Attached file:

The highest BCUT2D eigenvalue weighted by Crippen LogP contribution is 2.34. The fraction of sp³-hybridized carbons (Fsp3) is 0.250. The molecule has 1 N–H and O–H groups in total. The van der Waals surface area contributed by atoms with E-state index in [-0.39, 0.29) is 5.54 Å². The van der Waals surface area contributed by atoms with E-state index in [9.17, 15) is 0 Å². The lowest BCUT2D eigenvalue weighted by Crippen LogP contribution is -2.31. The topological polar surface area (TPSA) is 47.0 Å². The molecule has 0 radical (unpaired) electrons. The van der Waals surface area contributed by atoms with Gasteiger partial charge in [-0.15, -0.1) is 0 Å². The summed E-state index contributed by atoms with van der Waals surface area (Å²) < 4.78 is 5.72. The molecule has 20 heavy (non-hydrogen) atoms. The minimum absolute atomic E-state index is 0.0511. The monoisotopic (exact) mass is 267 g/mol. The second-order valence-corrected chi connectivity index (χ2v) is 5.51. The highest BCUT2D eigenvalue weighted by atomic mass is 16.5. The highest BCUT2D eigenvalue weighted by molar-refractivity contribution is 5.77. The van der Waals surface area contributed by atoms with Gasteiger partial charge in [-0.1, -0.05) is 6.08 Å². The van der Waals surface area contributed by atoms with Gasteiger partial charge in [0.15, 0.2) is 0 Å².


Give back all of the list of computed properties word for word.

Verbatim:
The highest BCUT2D eigenvalue weighted by Crippen LogP contribution is 2.34. The fraction of sp³-hybridized carbons (Fsp3) is 0.250. The molecule has 1 N–H and O–H groups in total. The van der Waals surface area contributed by atoms with E-state index in [-0.39, 0.29) is 5.54 Å². The van der Waals surface area contributed by atoms with E-state index in [9.17, 15) is 0 Å². The lowest BCUT2D eigenvalue weighted by Crippen LogP contribution is -2.31. The topological polar surface area (TPSA) is 47.0 Å². The molecule has 0 radical (unpaired) electrons. The van der Waals surface area contributed by atoms with Gasteiger partial charge in [-0.15, -0.1) is 0 Å². The summed E-state index contributed by atoms with van der Waals surface area (Å²) < 4.78 is 5.72. The molecule has 20 heavy (non-hydrogen) atoms. The minimum absolute atomic E-state index is 0.0511. The monoisotopic (exact) mass is 267 g/mol. The second-order valence-corrected chi connectivity index (χ2v) is 5.51. The highest BCUT2D eigenvalue weighted by atomic mass is 16.5. The highest BCUT2D eigenvalue weighted by molar-refractivity contribution is 5.77. The van der Waals surface area contributed by atoms with Gasteiger partial charge in [-0.1, -0.05) is 6.08 Å². The van der Waals surface area contributed by atoms with Gasteiger partial charge in [0.15, 0.2) is 0 Å².